As the second wave of the pandemic hit the US and Europe, as well as wiped out large chunks of global financial markets, the Singapore government was swift to act. They delivered an additional SGD 48-billion package to support workers, businesses and households across Singapore in hopes of staving off reduction and retaining jobs for as long as possible.

This package, along with the Stabilisation and Support packages, has also factored in benefits and schemes to assist those workers who may ultimately get retrenched. There is no better time for these workers to rethink the relevance of their skills in this fast-moving economy, and perhaps opt for retraining and reskilling. We have often heard from employees that they do not have the time to retrain for fear they will lose their current job, or that they are doing fine in their existing role with no need to upskill. 

Although retraining and upskilling may not be for everyone, the intent is good and the financial support is generous. Many of the jobs these employees used to perform may not exist when the pandemic is over. It is a commendable strategy by the government to help affected employees get back on their feet. 

Looking Ahead  

These last three months have been the most testing times for professional and personal lives, and we know there is possibly more bad news to come. As we read the doom and gloom daily across the print, live and social media, there are some bright spots here in Singapore, and across Hong Kong and China as well.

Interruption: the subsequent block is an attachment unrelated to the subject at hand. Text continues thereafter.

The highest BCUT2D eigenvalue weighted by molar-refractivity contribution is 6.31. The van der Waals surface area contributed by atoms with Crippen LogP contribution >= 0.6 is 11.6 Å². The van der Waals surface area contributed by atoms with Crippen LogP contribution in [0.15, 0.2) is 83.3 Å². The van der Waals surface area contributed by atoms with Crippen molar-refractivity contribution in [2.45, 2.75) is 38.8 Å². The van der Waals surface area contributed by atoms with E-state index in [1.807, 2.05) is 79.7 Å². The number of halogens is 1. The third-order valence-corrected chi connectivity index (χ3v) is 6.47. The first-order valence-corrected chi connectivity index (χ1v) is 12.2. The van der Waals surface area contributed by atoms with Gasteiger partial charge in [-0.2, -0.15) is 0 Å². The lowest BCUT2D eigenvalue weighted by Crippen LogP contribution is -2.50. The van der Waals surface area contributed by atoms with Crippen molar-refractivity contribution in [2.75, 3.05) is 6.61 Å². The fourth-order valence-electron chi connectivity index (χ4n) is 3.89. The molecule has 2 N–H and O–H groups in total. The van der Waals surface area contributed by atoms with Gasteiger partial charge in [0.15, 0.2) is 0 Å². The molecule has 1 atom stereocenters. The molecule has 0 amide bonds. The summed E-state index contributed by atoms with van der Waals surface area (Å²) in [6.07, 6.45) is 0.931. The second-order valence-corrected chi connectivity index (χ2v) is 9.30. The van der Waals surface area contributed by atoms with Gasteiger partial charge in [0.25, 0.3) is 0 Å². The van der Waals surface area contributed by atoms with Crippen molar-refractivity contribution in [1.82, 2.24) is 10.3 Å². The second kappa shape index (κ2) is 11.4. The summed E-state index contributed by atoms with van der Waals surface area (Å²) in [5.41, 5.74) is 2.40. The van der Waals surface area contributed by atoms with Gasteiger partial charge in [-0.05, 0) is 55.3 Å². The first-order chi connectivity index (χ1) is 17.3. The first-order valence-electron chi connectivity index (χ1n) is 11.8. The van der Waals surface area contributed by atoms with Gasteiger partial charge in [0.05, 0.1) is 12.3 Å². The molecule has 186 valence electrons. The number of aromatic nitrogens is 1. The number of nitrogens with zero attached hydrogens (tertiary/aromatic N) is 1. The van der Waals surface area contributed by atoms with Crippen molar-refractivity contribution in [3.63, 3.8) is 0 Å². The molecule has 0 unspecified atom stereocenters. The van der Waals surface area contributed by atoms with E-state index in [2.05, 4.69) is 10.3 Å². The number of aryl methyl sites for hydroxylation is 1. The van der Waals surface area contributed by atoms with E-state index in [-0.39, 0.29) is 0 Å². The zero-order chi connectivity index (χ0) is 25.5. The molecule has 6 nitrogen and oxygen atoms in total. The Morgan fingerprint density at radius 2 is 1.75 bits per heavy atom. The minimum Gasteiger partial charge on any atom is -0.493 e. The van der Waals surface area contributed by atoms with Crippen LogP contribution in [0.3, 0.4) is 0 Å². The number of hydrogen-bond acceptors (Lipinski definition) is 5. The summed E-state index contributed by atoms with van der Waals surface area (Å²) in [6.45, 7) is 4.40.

For one, as the second-largest global economy, China is starting to rev up again. Perhaps it is too early to call, but the outlook is much better than it was in February and early March. 

Internally and externally, we are still observing people working hard to maintain and increase productivity, albeit in a new work-from-home setting as they adjust to a new norm where they cannot travel to see customers or vendors. Working hours have not reduced, and as a matter of fact, many are putting in more hours in a day to provide assurance and support to clients and business partners wherever they are located. 

People have become more empathetic in this robust environment. Client and vendors alike are working hard to ensure the supply and demand chain communications remain open. Although workflows will get slower, the relationships will strengthen because we are all in this together. We are all trying our best to help and support each other in any way we can.

At the end of the day, resilience is vital. We think the name for the Singapore government’s second support package (Resilience Package) is a very apt title for any organisation looking to come out of this stronger. Through our numerous tele-conversations and video meetings with clients across Singapore and other parts of Asia, we are confident that when this pandemic comes to an end, activities will pick up significantly, and the curve for business and hiring activities will head upwards again. 


Stanley Teo, Managing Director, A WilsonHCG Company


April 2020